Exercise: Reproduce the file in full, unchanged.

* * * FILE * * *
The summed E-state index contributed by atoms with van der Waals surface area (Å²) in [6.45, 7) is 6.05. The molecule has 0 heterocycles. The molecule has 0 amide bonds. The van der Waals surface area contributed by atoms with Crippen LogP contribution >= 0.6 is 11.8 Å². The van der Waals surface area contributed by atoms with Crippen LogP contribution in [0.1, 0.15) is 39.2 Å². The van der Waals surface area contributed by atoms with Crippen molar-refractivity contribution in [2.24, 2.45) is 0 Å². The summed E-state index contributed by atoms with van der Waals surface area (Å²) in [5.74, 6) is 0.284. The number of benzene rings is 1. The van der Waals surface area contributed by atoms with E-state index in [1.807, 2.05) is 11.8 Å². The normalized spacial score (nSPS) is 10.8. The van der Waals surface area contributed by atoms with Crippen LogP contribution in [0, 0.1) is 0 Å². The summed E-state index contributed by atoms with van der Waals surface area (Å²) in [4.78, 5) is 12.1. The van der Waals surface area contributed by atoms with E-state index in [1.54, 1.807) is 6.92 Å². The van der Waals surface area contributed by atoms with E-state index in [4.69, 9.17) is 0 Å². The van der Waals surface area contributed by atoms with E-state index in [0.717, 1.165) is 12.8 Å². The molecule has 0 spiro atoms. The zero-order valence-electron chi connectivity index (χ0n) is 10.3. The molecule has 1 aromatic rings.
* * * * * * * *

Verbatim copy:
The summed E-state index contributed by atoms with van der Waals surface area (Å²) in [6.45, 7) is 6.05. The molecule has 0 heterocycles. The molecule has 0 amide bonds. The van der Waals surface area contributed by atoms with Crippen LogP contribution >= 0.6 is 11.8 Å². The van der Waals surface area contributed by atoms with Crippen LogP contribution in [0.1, 0.15) is 39.2 Å². The van der Waals surface area contributed by atoms with Crippen molar-refractivity contribution in [2.24, 2.45) is 0 Å². The summed E-state index contributed by atoms with van der Waals surface area (Å²) in [5.74, 6) is 0.284. The number of benzene rings is 1. The van der Waals surface area contributed by atoms with E-state index in [1.807, 2.05) is 11.8 Å². The normalized spacial score (nSPS) is 10.8. The van der Waals surface area contributed by atoms with Crippen LogP contribution in [0, 0.1) is 0 Å². The summed E-state index contributed by atoms with van der Waals surface area (Å²) in [4.78, 5) is 12.1. The van der Waals surface area contributed by atoms with E-state index in [1.54, 1.807) is 6.92 Å². The van der Waals surface area contributed by atoms with E-state index in [4.69, 9.17) is 0 Å². The van der Waals surface area contributed by atoms with E-state index in [0.717, 1.165) is 12.8 Å². The molecule has 0 spiro atoms. The zero-order valence-electron chi connectivity index (χ0n) is 10.3. The molecule has 1 aromatic rings.